Bishop of Southwark gives maiden speech in debate on the Local Government Finance Settlement

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On the 22nd January 2015 the Bishop of Southwark gave his maiden speech to the House of Lords on the subject of the Local Government Finance Settlement. Bishop Christopher introduced himself his interests to the House in the usual manner before turning to address the debate. Speaking about the importance of local government Bishop Christopher addressed the impact cuts to funding have on people in greatest need, the importance of early intervention alongside the ease of losing sight of people in need during complex financial discussions instead of focusing on ensuring human flourishing. The Bishop was formerly welcomed to the House in the usual manner by Baroness Donaghy and the Mininster Lord Ahmad.

Southwark 2The Lord Bishop of Southwark (Maiden Speech): My Lords, I address your Lordships’ House on this first occasion with some trepidation. As I was advised not to drift into preaching mode, I will resist the temptation to expound on the interesting passage from scripture that the noble Lord has just quoted.

As a student of history, I am conscious of the dignity and importance of this House in the life of our nation, and I am acutely aware of the privilege of sharing in your Lordships’ deliberations. Throughout my life I have been inspired by the model of service found in the life of Jesus Christ, and I am humbled when I reflect on where that service has led me—not least, now, to your Lordships’ House. I will seek to serve to the best of my ability, using the gifts that God has given me.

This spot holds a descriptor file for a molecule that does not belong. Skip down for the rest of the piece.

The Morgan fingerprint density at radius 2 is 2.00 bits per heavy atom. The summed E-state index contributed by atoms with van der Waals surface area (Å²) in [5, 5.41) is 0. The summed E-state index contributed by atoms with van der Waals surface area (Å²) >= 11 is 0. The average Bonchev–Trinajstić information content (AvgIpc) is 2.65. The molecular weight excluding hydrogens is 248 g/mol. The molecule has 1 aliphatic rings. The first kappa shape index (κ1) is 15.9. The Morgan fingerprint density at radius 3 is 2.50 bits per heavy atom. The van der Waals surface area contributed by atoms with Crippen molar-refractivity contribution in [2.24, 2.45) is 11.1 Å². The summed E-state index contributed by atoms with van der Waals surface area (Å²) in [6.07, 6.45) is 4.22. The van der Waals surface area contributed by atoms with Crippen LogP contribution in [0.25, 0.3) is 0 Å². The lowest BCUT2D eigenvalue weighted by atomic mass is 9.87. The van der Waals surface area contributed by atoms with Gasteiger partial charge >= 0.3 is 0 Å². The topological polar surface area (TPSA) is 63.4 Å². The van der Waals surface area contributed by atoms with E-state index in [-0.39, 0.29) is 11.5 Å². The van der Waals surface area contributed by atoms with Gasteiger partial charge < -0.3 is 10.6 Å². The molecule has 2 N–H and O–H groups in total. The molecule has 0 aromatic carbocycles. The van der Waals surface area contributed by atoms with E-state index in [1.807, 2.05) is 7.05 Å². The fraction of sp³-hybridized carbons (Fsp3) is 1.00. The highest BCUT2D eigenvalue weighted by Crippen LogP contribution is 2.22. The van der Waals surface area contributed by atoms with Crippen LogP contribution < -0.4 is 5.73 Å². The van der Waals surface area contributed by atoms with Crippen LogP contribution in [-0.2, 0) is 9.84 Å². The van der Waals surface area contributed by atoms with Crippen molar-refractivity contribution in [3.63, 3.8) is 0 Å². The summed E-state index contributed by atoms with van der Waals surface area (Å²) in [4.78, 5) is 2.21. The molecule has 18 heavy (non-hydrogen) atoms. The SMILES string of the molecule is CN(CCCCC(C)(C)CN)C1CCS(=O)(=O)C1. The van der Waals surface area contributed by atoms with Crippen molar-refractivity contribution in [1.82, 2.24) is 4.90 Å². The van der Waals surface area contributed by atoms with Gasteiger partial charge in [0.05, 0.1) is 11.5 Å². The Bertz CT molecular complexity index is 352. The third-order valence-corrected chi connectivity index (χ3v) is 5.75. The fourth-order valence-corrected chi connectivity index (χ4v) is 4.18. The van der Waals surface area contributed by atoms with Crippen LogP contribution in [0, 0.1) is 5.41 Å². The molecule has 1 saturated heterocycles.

I am most grateful for the welcome I have received from noble Lords, not least in the course of this debate, and in particular for the kindness of the members of staff who have helped me by way of induction, as well as assisting me in navigating the labyrinthine corridors of the Palace. One phrase that I have often been glad to hear is, “Head towards the river”—not, I trust, because there is any hope that the new prelate might jump in. Rather, I take great consolation that, whenever noble Lords take their libations on the terrace, they gaze across the river and into the diocese that I have the joy of serving as bishop.

The diocese of Southwark, with the notable exception of the home of the most Reverend Primate the Archbishop of Canterbury, comprises all that part of London to the south of the river, from Kingston upon Thames and Richmond in the west through central London to well beyond the Thames Barrier at Woolwich. The fast-flowing northern boundary of the diocese is rich with the history of this great city. The diocese is of course more than that, extending down through Croydon into east Surrey, well beyond the M25.

It is a diocese of some 317 square miles, with some 2.7 million people served by nearly 300 parishes and some 700 clergy and 450 lay ministers. Many thousands of young people are educated in more than 100 church schools. Our parish churches reflect the huge diversity of the capital as they are enlivened by Christian witness from every part of the world. Our communities include some of the richest in London and some of the poorest, and range from the inner city to the rural. It is a world in a diocese with all the challenges and opportunities that arise in very diverse communities. I believe that our city is greatly enriched by the diversity that immigration brings, and I look forward to playing a part in debates on such issues. The diocese is further enriched by its companion links with the church in Zimbabwe, in which I also take a strong interest, as well as in the affairs of the Holy Land and the church in Syria.

There are 16 local authorities and London boroughs in the diocese, which will see cuts of up to 15.5% in their funding as a result of the settlement that we are debating. This is in common with much of the rest of the country, and I note this with much regret. It is increasingly difficult to see how these cuts can be made effectively, given the huge savings that have already been visited upon local services.